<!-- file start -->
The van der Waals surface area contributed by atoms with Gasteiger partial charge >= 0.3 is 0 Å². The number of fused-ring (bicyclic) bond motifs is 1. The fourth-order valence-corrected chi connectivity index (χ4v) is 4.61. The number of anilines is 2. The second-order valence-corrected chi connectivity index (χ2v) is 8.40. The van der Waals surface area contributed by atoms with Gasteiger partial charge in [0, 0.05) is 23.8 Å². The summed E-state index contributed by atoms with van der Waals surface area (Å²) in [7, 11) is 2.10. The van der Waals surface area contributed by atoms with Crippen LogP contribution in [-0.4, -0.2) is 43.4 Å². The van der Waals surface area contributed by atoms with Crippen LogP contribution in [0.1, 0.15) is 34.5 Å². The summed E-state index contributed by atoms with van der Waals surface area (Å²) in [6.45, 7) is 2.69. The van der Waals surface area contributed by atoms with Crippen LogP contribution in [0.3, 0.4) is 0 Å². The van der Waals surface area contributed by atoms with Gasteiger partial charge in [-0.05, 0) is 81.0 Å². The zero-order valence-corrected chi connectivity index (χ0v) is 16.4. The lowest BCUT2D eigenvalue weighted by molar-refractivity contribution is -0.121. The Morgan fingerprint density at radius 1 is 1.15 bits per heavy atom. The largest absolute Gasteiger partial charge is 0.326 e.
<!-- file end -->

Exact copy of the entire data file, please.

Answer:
The van der Waals surface area contributed by atoms with Gasteiger partial charge >= 0.3 is 0 Å². The number of fused-ring (bicyclic) bond motifs is 1. The fourth-order valence-corrected chi connectivity index (χ4v) is 4.61. The number of anilines is 2. The second-order valence-corrected chi connectivity index (χ2v) is 8.40. The van der Waals surface area contributed by atoms with Gasteiger partial charge in [0, 0.05) is 23.8 Å². The summed E-state index contributed by atoms with van der Waals surface area (Å²) in [7, 11) is 2.10. The van der Waals surface area contributed by atoms with Crippen LogP contribution in [-0.4, -0.2) is 43.4 Å². The van der Waals surface area contributed by atoms with Crippen LogP contribution in [0.1, 0.15) is 34.5 Å². The summed E-state index contributed by atoms with van der Waals surface area (Å²) in [6.45, 7) is 2.69. The van der Waals surface area contributed by atoms with Crippen LogP contribution in [0.3, 0.4) is 0 Å². The van der Waals surface area contributed by atoms with Gasteiger partial charge in [-0.05, 0) is 81.0 Å². The zero-order valence-corrected chi connectivity index (χ0v) is 16.4. The lowest BCUT2D eigenvalue weighted by molar-refractivity contribution is -0.121. The Morgan fingerprint density at radius 1 is 1.15 bits per heavy atom. The largest absolute Gasteiger partial charge is 0.326 e.